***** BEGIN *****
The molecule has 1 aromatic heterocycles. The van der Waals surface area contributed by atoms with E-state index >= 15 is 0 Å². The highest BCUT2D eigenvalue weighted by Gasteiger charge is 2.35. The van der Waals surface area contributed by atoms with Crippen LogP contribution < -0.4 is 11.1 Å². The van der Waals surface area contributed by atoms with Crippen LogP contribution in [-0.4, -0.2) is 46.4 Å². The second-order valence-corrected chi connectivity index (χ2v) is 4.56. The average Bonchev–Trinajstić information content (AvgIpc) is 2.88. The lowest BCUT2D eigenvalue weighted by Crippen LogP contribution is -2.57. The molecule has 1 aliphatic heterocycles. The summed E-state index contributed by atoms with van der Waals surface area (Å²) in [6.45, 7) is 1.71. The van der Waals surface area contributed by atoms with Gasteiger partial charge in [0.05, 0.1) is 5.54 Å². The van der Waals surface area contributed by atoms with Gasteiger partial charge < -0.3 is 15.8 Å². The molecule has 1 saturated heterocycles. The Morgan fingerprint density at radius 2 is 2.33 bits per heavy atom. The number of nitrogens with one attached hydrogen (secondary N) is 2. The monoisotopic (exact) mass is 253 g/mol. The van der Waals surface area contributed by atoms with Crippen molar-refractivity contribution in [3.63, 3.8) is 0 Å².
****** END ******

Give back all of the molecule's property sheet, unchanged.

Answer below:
The molecule has 1 aromatic heterocycles. The van der Waals surface area contributed by atoms with E-state index >= 15 is 0 Å². The highest BCUT2D eigenvalue weighted by Gasteiger charge is 2.35. The van der Waals surface area contributed by atoms with Crippen LogP contribution < -0.4 is 11.1 Å². The van der Waals surface area contributed by atoms with Crippen LogP contribution in [-0.4, -0.2) is 46.4 Å². The second-order valence-corrected chi connectivity index (χ2v) is 4.56. The average Bonchev–Trinajstić information content (AvgIpc) is 2.88. The lowest BCUT2D eigenvalue weighted by Crippen LogP contribution is -2.57. The molecule has 1 aliphatic heterocycles. The summed E-state index contributed by atoms with van der Waals surface area (Å²) in [6.45, 7) is 1.71. The van der Waals surface area contributed by atoms with Gasteiger partial charge in [0.05, 0.1) is 5.54 Å². The van der Waals surface area contributed by atoms with Gasteiger partial charge < -0.3 is 15.8 Å². The molecule has 1 saturated heterocycles. The Morgan fingerprint density at radius 2 is 2.33 bits per heavy atom. The number of nitrogens with one attached hydrogen (secondary N) is 2. The monoisotopic (exact) mass is 253 g/mol. The van der Waals surface area contributed by atoms with Crippen molar-refractivity contribution in [3.63, 3.8) is 0 Å².